What are heuristics?
Heuristics are simple mental shortcuts we use to make decisions. These help us when we don’t have the time to work through a decision comprehensively. We saw heuristics at play when we looked at Dual Process Theory: our System 1 (gut feeling) uses emotions for making snap decisions, though we often can’t tell what exactly which rule or heuristic our intuition is using. The affect heuristic, for example, means if you like the doctor who is treating you, you’ll be more likely to follow their suggestions, putting less weight on the evidence of what consequences (positive and negative) this will have. Or if you like a certain politician, you’ll be more likely to take what they say as true, and spend less time fact-checking (or no time — fake news, anyone?). Appealing to ‘common sense’ or what everyone else is doing (social proof) is also a heuristic: it’s a shortcut for determining the answer that’s easier than working it out from first principles, but not always the right answer.
Examples of using heuristics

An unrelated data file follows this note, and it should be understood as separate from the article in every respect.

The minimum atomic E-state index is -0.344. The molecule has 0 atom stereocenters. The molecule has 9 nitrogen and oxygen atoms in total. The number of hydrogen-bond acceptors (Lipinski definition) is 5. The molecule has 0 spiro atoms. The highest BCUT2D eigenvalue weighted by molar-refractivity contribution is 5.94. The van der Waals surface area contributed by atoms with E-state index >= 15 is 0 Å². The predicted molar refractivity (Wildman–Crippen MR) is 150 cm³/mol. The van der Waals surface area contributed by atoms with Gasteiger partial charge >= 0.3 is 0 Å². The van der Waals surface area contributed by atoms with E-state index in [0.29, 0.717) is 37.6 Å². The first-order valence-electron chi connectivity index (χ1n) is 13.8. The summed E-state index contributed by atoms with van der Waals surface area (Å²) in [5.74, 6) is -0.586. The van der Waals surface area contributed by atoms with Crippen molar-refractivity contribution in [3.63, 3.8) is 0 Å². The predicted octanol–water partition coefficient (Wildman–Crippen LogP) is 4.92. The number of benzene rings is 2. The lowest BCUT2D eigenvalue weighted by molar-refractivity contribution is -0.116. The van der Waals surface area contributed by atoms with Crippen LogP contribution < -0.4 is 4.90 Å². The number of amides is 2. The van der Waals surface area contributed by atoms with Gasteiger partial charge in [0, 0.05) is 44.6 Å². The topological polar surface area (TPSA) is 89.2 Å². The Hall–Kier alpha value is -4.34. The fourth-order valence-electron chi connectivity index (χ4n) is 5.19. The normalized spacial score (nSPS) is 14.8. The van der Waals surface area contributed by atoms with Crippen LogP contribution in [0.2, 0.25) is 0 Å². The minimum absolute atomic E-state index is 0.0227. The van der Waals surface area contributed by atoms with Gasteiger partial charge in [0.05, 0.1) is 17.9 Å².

If events are easier to recall, our brains assume that they’re more likely to occur. Psychologists call this the availability heuristic, and it’s part of the problem with watching the news. We tune in to see vivid examples of people dying in plane crashes and shark attacks, but we never see all the cases of people not dying in these situations, which causes us to overestimate their likelihood.
Stereotyping is another example of a heuristic - one that can have serious damaging consequences. We see someone driving an expensive car, and assume they’re rich (but they could be a tow truck driver on a joyride). Someone sees a latino guy standing on the lawn of a fancy property, and wrongly assumes he’s the gardener rather than the owner. It might be that they’ve seen the offensive stereotype in movies, and other media, and their lazy System 1 relies on these misrepresentations to draw a snap conclusion.
The Rule of 72 is another heuristic - you divide 72 by the percent interest rate to determine the approximate amount of time it would take to double your money in an investment. For example, a 6% interest rate would double your money in 12 years (72/6=12).